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There may well not be an artist in the 2010s that has simultaneously been both as cool and uncool as Macklemore. With producer Ryan Lewis in tow, the two have spent their brief but vital time in the sun dropping hits about op-shopping and equal rights, of materialism and missions in life.
Their debut LP, 2012’s The Heist, propelled them into superstardom – but it also painted targets, writ large across their backs. For every Grammy win and Billboard topping, there was another think-piece or Twitter essay about these cold-arse honkeys making Kidz Bop rap for mass consumption. Nearly four years on from The Heist‘s release, one knows fairly definitively where they stand on the matter of these gentleman.
A heads-up before venturing into This Unruly Mess I’ve Made, their all-important follow-up: Your stance on them is highly unlikely to change upon completion of listening, should you choose to accept your mission. That’s not to say that we’re dealing with The Heist 2.0, per se, but this is an album that definitely picks up where its predecessor left off. Think of it as an extension and a continuation of the ideas, ambitions and stylistic approach established with the release that also ostensibly served as their introduction to a wider audience.
Yes, said continuation is for better and for worse. There is plenty of ammunition for both sides of this tag-popping cold war. Detractors may well take tracks like the goofy club-banger pastiche Brad Pitt’s Cousin or the kitschy Dance Off, which features distinguished actor Idris Elba (no shit) doing his best Shatner-esque spoken-word recital, and dutifully roll their eyes at each song’s inherently-puerile nature. Those that have found charm and merit in their work before, meanwhile, will simply accept tracks like this as the kind of dorky, whiter-than-sour-cream fun Macklemore and Lewis are known to have – hell, it’s not even their first song purely dedicated to dancing. They’ll instead draw their focus towards more tender moments, such as the soulful and sweet Kevin, featuring a stunning Leon Bridges hook; as well as the thoughtful Need to Know, which sports man of the moment Chance the Rapper in yet another great feature less than a month after his show-stealing Ultralight Beam verse on Kanye’s The Life of Pablo.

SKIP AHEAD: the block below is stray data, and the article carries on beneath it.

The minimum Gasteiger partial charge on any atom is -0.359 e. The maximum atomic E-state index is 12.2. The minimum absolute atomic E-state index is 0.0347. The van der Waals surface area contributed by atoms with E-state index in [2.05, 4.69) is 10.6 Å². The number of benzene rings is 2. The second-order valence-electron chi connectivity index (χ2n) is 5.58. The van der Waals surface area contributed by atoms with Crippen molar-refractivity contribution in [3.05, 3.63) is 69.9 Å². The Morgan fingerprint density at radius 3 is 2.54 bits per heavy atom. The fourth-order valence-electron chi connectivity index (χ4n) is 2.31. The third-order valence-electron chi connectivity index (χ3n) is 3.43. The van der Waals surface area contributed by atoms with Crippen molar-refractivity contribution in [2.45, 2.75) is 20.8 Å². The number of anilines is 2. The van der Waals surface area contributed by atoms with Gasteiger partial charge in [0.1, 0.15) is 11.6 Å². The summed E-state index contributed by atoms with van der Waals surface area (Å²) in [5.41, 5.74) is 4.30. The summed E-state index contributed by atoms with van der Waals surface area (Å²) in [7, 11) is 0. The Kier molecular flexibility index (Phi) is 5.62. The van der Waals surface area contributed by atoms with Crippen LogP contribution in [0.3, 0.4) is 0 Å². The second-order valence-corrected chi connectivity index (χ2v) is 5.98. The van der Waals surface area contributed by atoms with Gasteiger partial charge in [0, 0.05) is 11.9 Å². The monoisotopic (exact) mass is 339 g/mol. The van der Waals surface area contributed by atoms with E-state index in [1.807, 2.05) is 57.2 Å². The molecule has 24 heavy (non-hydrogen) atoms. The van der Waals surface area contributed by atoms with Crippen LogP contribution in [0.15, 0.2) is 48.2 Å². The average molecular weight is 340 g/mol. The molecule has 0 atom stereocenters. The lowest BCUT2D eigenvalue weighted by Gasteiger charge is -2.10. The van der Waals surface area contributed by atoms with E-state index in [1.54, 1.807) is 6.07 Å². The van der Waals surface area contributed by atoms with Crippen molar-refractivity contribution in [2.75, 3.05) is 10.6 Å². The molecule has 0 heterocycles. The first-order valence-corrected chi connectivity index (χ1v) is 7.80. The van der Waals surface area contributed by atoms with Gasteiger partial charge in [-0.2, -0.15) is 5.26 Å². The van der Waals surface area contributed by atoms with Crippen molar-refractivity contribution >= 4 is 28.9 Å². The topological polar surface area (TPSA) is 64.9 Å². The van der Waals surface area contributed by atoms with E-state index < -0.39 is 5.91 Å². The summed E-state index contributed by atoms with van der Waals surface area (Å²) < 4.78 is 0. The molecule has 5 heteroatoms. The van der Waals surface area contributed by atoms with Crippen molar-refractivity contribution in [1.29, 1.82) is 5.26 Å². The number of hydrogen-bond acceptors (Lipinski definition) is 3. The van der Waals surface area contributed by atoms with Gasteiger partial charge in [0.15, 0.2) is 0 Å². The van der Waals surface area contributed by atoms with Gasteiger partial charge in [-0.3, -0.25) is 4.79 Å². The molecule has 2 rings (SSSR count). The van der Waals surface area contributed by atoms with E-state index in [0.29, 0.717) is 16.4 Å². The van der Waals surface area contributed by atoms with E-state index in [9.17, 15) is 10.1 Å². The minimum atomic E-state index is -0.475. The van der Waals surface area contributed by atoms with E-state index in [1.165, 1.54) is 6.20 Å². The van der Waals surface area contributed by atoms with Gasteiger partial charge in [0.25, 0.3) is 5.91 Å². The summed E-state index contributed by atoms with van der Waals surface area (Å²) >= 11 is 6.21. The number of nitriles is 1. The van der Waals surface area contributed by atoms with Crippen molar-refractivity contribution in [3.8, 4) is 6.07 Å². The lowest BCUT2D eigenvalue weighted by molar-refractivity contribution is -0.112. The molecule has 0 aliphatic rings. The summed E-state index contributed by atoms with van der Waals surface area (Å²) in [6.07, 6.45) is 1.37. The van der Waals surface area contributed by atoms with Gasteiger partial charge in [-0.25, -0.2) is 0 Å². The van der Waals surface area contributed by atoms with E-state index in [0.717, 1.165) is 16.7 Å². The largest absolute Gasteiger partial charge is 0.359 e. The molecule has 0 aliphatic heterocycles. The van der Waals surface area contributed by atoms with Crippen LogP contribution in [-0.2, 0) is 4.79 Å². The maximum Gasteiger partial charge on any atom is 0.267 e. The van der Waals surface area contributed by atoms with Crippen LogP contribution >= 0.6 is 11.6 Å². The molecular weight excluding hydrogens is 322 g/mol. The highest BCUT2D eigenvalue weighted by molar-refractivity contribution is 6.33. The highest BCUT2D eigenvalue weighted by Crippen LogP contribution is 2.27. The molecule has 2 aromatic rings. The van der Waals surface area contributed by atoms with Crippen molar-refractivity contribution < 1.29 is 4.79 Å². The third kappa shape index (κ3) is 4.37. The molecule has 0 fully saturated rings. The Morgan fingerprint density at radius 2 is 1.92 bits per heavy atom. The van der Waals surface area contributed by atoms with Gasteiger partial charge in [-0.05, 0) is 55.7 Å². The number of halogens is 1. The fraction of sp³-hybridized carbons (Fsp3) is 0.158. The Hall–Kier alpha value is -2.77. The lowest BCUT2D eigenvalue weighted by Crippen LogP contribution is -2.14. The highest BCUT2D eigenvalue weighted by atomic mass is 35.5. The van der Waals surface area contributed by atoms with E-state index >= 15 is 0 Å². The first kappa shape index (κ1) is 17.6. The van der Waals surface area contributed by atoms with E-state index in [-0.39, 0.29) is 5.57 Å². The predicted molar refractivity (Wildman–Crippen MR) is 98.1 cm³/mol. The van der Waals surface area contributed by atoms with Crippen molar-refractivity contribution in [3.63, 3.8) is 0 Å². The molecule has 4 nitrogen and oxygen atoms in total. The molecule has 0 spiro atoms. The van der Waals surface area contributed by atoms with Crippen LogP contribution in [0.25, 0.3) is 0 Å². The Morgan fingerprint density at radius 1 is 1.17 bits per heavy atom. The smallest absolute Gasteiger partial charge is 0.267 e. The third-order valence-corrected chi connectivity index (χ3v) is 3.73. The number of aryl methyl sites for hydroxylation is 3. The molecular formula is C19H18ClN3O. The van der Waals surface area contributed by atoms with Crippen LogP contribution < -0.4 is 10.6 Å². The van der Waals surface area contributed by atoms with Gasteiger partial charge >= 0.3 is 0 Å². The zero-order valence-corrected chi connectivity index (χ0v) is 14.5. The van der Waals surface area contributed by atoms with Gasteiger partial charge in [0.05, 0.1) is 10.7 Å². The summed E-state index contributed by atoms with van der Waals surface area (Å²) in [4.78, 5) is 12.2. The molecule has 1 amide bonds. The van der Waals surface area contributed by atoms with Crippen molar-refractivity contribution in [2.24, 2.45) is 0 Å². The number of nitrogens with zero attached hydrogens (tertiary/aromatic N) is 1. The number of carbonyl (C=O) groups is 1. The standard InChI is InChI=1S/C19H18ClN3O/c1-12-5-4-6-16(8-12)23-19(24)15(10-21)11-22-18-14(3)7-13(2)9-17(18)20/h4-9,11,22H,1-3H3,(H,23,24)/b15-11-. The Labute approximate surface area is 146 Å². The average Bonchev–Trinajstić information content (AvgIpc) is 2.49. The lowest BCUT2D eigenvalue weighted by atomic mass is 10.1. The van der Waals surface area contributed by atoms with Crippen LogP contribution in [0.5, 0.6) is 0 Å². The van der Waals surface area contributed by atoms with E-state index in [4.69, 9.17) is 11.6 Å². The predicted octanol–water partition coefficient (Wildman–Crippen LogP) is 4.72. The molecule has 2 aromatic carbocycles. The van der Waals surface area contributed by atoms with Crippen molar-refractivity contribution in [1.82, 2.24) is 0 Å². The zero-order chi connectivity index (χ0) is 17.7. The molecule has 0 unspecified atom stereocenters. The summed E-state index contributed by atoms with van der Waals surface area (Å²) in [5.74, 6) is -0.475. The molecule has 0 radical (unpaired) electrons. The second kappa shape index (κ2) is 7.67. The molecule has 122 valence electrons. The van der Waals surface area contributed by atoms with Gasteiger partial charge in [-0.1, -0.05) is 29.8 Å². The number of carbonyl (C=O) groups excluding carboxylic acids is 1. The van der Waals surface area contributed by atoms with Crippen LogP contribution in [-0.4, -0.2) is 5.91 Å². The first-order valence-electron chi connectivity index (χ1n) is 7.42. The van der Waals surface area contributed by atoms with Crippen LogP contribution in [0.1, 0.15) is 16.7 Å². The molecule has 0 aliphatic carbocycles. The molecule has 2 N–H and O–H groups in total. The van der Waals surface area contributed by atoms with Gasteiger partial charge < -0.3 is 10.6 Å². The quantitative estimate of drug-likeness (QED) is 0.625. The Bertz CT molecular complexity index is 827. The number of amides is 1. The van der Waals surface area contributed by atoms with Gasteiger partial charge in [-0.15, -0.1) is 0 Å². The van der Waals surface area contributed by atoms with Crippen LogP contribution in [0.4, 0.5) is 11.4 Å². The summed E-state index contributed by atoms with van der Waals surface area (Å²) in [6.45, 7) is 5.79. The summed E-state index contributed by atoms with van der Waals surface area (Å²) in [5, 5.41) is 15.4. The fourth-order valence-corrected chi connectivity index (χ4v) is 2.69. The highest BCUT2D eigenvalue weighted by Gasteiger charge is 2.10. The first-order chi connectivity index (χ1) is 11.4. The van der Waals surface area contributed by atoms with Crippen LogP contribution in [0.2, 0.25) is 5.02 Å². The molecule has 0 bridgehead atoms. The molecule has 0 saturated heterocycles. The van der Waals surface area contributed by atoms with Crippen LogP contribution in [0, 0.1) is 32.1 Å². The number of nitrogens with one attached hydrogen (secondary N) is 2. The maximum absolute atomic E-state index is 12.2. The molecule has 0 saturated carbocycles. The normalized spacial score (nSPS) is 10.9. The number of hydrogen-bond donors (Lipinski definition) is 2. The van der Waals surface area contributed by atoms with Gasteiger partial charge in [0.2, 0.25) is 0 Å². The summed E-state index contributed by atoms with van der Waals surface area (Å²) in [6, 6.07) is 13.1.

Both parties are able to meet in the middle, on occasion – even with the Ed Sheeran boost and the good fatherly intentions of Growing Up, it’s arguably the most bland track the duo have ever committed to record. It’s also hard to deny the passion and emotion that runs through White Privilege II, which has less opened a can of worms as far as discussion around its core issues is concerned and more ripped the in half and splattered the worms onto a blank canvas. Who’d have ever guessed that Macklemore would become most confrontational when he turns the looking glass onto himself – see opener Light Tunnels, for further self-analysis at a substantive, significant level.
Whether you were the first to rush to triple j’s Facebook page on that fateful day in 2013 and decry the death of music as Thrift Shop topped the Hottest 100 or you were the first to hop on a moped and blast Downtown for all to hear, This Unruly Mess I’ve Made will continue to validate your feelings. It’s not a reinvented wheel that Macklemore and Ryan Lewis are presenting us – merely one that keeps turning. It’s functional and will get you where you need to be on either side of the fence. Take from it what you will, internet. It’s yours now.
Watch: MACKLEMORE & RYAN LEWIS – KEVIN (FEAT. LEON BRIDGES)